According to scientists in Belgium, a new breath test may hold the key to helping detect mesothelioma early. Currently, it is difficult to nearly impossible to discover mesothelioma, a form of cancer that develops from asbestos exposure, in its early malignant stages.
Why Is It Difficult to Catch Mesothelioma Early?
As with most cancers, the best chances of surviving mesothelioma come when it is caught early. However, mesothelioma symptoms often do not surface until decades after asbestos exposure. In addition, its symptoms, which include a cough, fever, fatigue, shortness of breath and unplanned weight loss, can be confused with other diseases. In many cases, mesothelioma diagnosis requires a biopsy and the confirmation of a pathology report before it’s discovered. Unfortunately, by the time mesothelioma is discovered, it is often already in its late stages, which can greatly lower sufferers’ chances of survival.
How Does This New Breath Test Detect Mesothelioma Early?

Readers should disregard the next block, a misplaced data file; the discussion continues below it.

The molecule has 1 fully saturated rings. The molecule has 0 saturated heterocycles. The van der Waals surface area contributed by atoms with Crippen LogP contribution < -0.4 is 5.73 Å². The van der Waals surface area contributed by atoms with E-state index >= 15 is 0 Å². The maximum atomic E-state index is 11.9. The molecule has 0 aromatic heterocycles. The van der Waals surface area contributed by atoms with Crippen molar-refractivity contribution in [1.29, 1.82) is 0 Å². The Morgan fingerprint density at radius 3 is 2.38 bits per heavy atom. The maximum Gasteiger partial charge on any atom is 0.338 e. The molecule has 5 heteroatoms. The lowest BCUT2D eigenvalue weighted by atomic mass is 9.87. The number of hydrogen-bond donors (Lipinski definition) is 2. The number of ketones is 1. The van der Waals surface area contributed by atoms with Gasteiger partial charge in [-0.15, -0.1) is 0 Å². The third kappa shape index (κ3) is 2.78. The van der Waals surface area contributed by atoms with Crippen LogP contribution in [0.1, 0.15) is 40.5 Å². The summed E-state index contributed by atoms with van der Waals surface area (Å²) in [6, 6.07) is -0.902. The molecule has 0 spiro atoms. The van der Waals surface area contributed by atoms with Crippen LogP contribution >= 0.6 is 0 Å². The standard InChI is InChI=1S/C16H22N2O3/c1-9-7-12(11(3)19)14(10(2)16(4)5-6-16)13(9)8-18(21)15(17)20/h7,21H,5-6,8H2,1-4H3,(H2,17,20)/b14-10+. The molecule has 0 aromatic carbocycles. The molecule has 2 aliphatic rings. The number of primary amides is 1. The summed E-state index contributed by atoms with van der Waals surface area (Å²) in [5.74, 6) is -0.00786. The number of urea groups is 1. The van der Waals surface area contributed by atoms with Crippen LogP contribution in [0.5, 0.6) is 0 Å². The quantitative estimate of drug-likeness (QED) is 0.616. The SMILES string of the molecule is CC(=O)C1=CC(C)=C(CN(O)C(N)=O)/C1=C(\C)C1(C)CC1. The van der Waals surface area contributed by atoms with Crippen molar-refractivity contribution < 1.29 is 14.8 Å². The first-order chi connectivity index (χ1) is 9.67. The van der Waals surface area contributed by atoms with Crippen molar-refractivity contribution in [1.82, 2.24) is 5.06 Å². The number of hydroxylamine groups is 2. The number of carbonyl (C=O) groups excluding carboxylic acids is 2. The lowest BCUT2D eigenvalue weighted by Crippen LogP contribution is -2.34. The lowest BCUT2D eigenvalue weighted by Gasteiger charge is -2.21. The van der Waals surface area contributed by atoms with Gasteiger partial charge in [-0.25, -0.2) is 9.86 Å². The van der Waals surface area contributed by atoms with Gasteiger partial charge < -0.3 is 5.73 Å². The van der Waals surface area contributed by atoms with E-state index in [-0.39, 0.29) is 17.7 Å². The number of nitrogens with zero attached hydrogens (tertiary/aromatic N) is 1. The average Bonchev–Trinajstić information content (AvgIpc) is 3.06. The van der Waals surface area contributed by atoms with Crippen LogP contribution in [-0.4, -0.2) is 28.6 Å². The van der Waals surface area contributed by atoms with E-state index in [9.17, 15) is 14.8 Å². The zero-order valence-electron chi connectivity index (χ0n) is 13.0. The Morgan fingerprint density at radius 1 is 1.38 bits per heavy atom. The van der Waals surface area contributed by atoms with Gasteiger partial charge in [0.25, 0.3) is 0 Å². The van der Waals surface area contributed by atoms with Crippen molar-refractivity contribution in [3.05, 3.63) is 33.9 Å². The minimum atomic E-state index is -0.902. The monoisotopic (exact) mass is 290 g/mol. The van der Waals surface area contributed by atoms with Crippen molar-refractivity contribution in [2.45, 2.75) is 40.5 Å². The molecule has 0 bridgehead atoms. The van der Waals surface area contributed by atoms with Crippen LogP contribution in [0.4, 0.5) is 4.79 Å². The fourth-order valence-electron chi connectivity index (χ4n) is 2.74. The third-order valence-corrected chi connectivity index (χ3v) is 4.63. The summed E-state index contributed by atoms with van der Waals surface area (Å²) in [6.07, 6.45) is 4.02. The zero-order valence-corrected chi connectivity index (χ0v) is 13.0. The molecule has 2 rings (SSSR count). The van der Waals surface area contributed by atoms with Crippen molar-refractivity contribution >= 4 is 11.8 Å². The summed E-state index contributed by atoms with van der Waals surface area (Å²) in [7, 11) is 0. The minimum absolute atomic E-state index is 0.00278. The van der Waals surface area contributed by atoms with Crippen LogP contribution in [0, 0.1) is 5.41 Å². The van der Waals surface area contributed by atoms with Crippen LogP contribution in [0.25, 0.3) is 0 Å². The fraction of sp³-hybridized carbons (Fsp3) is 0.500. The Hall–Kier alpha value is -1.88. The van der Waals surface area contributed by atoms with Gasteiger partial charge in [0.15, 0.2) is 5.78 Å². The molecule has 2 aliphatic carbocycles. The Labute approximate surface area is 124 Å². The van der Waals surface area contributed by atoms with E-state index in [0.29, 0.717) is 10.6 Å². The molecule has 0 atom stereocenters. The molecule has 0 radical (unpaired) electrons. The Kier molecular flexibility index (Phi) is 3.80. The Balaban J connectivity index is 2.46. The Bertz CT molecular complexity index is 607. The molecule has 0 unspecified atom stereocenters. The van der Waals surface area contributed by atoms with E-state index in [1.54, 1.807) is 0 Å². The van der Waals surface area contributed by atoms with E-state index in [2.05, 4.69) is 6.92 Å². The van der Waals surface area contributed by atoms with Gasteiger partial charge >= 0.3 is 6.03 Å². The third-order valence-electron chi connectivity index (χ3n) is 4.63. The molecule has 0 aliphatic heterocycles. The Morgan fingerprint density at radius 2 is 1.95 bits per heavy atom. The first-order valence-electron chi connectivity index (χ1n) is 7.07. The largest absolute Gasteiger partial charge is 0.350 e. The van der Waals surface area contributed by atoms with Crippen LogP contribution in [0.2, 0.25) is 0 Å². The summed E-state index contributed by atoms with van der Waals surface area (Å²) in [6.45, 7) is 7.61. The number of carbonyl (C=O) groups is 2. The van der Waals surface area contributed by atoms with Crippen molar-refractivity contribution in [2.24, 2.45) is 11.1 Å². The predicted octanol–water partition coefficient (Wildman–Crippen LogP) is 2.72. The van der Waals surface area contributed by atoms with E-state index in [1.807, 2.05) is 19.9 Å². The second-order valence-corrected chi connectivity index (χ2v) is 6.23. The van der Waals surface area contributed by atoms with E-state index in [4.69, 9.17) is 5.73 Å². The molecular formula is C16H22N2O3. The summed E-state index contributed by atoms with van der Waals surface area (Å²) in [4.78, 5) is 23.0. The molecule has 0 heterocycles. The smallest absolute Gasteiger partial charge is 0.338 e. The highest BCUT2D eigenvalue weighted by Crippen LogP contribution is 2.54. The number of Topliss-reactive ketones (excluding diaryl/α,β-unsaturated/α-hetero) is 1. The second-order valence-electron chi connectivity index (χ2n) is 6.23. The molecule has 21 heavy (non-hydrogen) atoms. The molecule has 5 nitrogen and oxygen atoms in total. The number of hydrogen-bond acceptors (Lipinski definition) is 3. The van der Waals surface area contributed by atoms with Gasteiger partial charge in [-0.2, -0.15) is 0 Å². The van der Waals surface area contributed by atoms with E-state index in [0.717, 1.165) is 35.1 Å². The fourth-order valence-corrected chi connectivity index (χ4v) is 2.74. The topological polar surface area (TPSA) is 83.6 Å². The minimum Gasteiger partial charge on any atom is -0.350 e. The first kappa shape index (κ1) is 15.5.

The mesothelioma breath test was developed at Ghent University in Belgium. During development, researchers had both healthy subjects and malignant mesothelioma patients take the test. The mesothelioma breath screening process involves the use of multi-capillary column-ion mobility spectrometry (MCC-IMS). This technology enabled researchers to measure volatile organic compounds (VOC). VOC are compounds, such as sulfur, nitrogen, chlorine, oxygen and hydrogen, that become gaseous at room temperature. When subjects take the breath test, the MCC-IMS measures the level of VOC in their breath as they exhale. Generally, healthy people and those with mesothelioma have different levels of VOC in their breath.
The results of the Belgian scientists’ research was published in the Journal of Breath Research. According to the research, the breath test was able to correctly tell the difference between mesothelioma patients and healthy people or asbestos-exposed people 76 percent of the time. In addition, the study showed that the test was 87 percent accurate when telling the difference between asbestos-exposed people and mesothelioma patients.
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